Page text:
Twenty-six years ago, Jeff Bezos had an idea that inspired him to quit his stable job at a hedge fund in New York. He moved to the suburbs of Seattle to work out of his garage and build a business that would ultimately become Amazon.
Bezos launched the business as an online book seller in 1995, and today the e-commerce behemoth has a market capitalization of over $926 billion.
"What's actually happened over the last 25 years [at Amazon] is way beyond my expectations," Bezos said during a fireside chat in India on Wednesday. "I was hoping to build a company, but not a company like what you see today."
So Bezos' gamble paid off in a huge way, but if it hadn't worked out? What would he have done?
"I would be an extremely happy software programmer somewhere," Bezos said Wednesday.
(He would, however, be a lot less rich. Today, the average salary for a software programmer is around $92,000 per year, according to Glassdoor. Bezos' current net worth is $116 billion, according to Forbes.)
In fact, a young Bezos set out pursue a career involving computers and automation. He graduated from Princeton University in 1986 with a degree in electrical engineering and computer science.
After graduation Bezos turned down job offers from a few technology companies, including Intel, Bell Labs and Anderson Consulting, and went to work "debugging code" at a telecommunications start-up called Fitel, according to Wired. After two years, Bezos left Fitel to be a software developer at Bankers Trust (which since has been acquired by Deutsche Bank).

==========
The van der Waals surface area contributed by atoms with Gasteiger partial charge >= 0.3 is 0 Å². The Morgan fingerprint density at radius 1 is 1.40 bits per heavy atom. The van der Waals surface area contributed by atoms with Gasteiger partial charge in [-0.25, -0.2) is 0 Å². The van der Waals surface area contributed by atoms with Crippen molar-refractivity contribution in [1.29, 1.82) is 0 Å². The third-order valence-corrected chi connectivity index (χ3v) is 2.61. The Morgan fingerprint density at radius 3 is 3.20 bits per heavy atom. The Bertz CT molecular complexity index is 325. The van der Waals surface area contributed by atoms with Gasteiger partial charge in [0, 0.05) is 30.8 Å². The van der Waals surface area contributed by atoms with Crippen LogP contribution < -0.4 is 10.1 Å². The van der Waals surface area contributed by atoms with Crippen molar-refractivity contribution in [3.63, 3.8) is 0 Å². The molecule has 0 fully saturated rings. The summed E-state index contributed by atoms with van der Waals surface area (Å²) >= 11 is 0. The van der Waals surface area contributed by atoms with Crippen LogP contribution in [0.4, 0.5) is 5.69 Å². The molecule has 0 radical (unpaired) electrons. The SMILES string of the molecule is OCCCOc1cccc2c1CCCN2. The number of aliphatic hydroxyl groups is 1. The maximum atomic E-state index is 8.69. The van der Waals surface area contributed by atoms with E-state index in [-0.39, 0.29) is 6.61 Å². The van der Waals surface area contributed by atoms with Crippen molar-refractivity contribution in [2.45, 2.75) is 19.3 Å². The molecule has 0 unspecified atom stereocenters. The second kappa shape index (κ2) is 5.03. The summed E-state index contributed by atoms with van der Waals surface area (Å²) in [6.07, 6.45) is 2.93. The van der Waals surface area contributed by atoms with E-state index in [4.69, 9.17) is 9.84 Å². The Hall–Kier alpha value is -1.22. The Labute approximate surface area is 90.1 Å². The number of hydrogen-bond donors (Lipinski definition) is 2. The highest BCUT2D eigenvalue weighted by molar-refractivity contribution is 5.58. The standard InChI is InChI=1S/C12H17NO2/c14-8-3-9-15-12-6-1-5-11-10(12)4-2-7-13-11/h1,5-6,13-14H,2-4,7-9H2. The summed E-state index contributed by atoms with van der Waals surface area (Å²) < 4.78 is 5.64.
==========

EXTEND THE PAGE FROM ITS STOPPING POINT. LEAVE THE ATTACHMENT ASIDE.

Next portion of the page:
From there, Bezos planned to leave the bank and commit to finding a job in tech, as he originally wanted, rather than continuing in financial services. But instead in 1990 he went to work for hedge fund D. E. Shaw after clicking with founder David Shaw, who was also a computer scientist.
There, Bezos was put in charge of researching potential business opportunities in what was a relatively new landscape: the internet. During a brainstorming session, Bezos came up with the idea to sell books on the internet.
Shaw actually discouraged him from leaving the company to pursue his own business, Bezos recalled on Wednesday.
"When I told my boss about this, he listened to me patiently and said, 'it's a great idea, but for somebody who did not have a job already,'" Bezos said.
But "I knew if I tried and failed, I would never regret it," said Bezos.
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